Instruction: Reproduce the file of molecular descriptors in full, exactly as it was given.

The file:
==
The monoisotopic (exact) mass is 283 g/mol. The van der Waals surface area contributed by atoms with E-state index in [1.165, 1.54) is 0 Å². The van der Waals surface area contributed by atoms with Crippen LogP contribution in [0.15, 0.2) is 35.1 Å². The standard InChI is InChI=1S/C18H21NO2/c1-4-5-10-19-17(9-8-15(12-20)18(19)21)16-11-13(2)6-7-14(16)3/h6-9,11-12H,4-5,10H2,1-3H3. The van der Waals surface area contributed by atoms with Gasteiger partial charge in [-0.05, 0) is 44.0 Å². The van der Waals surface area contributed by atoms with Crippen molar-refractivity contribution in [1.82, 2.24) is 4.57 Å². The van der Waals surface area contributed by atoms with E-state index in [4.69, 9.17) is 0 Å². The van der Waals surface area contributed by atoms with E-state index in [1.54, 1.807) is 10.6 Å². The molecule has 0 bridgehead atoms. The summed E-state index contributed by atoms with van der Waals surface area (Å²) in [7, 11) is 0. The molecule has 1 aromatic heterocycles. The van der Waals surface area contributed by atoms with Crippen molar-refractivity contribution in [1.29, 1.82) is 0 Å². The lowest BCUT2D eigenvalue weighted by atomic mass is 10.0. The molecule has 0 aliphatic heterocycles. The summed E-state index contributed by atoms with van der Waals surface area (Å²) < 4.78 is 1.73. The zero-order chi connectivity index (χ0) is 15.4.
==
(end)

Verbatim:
The monoisotopic (exact) mass is 283 g/mol. The van der Waals surface area contributed by atoms with E-state index in [1.165, 1.54) is 0 Å². The van der Waals surface area contributed by atoms with Crippen LogP contribution in [0.15, 0.2) is 35.1 Å². The standard InChI is InChI=1S/C18H21NO2/c1-4-5-10-19-17(9-8-15(12-20)18(19)21)16-11-13(2)6-7-14(16)3/h6-9,11-12H,4-5,10H2,1-3H3. The van der Waals surface area contributed by atoms with Gasteiger partial charge in [-0.05, 0) is 44.0 Å². The van der Waals surface area contributed by atoms with Crippen molar-refractivity contribution in [1.82, 2.24) is 4.57 Å². The van der Waals surface area contributed by atoms with E-state index in [4.69, 9.17) is 0 Å². The van der Waals surface area contributed by atoms with E-state index in [1.54, 1.807) is 10.6 Å². The molecule has 0 bridgehead atoms. The summed E-state index contributed by atoms with van der Waals surface area (Å²) in [7, 11) is 0. The molecule has 1 aromatic heterocycles. The van der Waals surface area contributed by atoms with Crippen molar-refractivity contribution in [1.29, 1.82) is 0 Å². The lowest BCUT2D eigenvalue weighted by atomic mass is 10.0. The molecule has 0 aliphatic heterocycles. The summed E-state index contributed by atoms with van der Waals surface area (Å²) < 4.78 is 1.73. The zero-order chi connectivity index (χ0) is 15.4.